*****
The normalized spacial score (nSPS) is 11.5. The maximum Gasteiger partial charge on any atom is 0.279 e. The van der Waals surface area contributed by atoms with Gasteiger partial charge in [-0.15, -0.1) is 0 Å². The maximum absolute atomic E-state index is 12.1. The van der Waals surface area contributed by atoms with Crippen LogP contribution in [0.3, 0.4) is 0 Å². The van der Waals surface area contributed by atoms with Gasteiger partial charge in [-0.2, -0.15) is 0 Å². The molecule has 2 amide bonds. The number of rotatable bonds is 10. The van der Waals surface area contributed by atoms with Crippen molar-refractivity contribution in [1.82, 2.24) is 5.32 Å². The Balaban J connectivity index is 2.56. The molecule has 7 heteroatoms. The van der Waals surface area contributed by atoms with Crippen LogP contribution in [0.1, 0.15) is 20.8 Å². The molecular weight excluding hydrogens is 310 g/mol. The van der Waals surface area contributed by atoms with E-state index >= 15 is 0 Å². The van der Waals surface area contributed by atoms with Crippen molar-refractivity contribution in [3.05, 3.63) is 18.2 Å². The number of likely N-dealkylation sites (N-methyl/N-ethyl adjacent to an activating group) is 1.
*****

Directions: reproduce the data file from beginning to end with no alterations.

The normalized spacial score (nSPS) is 11.5. The maximum Gasteiger partial charge on any atom is 0.279 e. The van der Waals surface area contributed by atoms with Gasteiger partial charge in [-0.15, -0.1) is 0 Å². The maximum absolute atomic E-state index is 12.1. The van der Waals surface area contributed by atoms with Crippen LogP contribution in [0.3, 0.4) is 0 Å². The van der Waals surface area contributed by atoms with Gasteiger partial charge in [-0.2, -0.15) is 0 Å². The molecule has 2 amide bonds. The number of rotatable bonds is 10. The van der Waals surface area contributed by atoms with Crippen molar-refractivity contribution in [1.82, 2.24) is 5.32 Å². The Balaban J connectivity index is 2.56. The molecule has 7 heteroatoms. The van der Waals surface area contributed by atoms with Crippen LogP contribution in [0.1, 0.15) is 20.8 Å². The molecular weight excluding hydrogens is 310 g/mol. The van der Waals surface area contributed by atoms with E-state index >= 15 is 0 Å². The van der Waals surface area contributed by atoms with Crippen molar-refractivity contribution in [3.05, 3.63) is 18.2 Å². The number of likely N-dealkylation sites (N-methyl/N-ethyl adjacent to an activating group) is 1.